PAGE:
HOST PADI BOYD: In 2017, NASA announced the discovery of 7 rocky, Earth-sized planets in the habitable zone of a single star called TRAPPIST-1. All 7 planets in the TRAPPIST system have the potential for supporting water on their surface. But with a much smaller star and an entirely different planetary system, even these exoplanets aren’t quite like our home here on Earth.

[Song: Circle of Life Instrumental by James Carlin Baker]

HOST PADI BOYD: While it’s exciting to find planets that might be similar in some ways to our own, we’re still very far away from being able to send probes to explore them directly.

Jessie Christiansen: When I tell people that we have found Earth-like planets around other stars, I always see this light in their eyes, right? Like they see it, like maybe there’s some kind of escape plan, like maybe there’s hope that humanity will like go out and colonize the galaxy, there’s Earth-like planets everywhere. And I always try to squash that a little bit because, in our solar system, we have four rocky planets. Only one of them is habitable. We have this window on this one planet around this one star that’s habitable. So what I don’t want is for people to hear this message-there are Earth-like planets everywhere in the galaxy, and be like, ‘Okay, cool, we can just trash ours, because we’ve got all these other options.’ We don’t have any other options, not even in our solar system. This is it. Earth is it. We have to take care of the one Earth that we have.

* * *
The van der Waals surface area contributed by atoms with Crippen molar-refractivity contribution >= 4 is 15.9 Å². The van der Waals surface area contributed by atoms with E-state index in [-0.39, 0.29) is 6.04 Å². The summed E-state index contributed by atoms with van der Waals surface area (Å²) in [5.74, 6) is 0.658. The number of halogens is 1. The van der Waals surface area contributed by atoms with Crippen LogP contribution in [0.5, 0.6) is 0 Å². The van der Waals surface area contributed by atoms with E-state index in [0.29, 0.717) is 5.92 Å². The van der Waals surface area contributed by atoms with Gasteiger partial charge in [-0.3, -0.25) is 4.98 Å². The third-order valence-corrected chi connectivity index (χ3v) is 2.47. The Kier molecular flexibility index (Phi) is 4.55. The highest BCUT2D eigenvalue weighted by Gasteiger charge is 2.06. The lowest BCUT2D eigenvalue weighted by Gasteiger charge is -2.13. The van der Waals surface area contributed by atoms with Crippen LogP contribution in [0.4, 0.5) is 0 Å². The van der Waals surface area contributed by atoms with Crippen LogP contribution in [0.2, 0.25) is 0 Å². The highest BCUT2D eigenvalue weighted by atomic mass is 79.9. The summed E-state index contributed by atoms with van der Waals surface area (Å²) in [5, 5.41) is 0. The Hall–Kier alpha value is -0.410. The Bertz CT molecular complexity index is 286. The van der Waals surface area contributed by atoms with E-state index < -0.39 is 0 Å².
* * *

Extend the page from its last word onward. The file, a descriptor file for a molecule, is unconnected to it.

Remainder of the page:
HOST PADI BOYD: One of the wonderful things about studying these faraway worlds is seeing how different they can be from our home on Earth or the familiar planets in our solar system. There are so many combinations of size, atmosphere, chemical composition, and distance from their stars – that result in thousands of different places, each with its own unique characteristics.

[Song: Cognitive Dissonance 4 Instrumental by Joel Goodman]

Knicole Colon:It’s really interesting seeing exactly what all these exoplanets have shown us. Finding different molecules that we might not expect to see in Earth’s atmosphere. It does bring you back home and you say okay, are they weird? Or are we weird? Are we just the anomaly? What does that actually mean then, when it comes down to kind of NASA’s end goal, and really , you know, my end goal, I think, almost every astronomer who studies exoplanets, their end goal of knowing if some kind of life might exist out there in the galaxy. What does it mean that exoplanets are so different than Earth? There’s a lot of NASA missions that will help answer that question.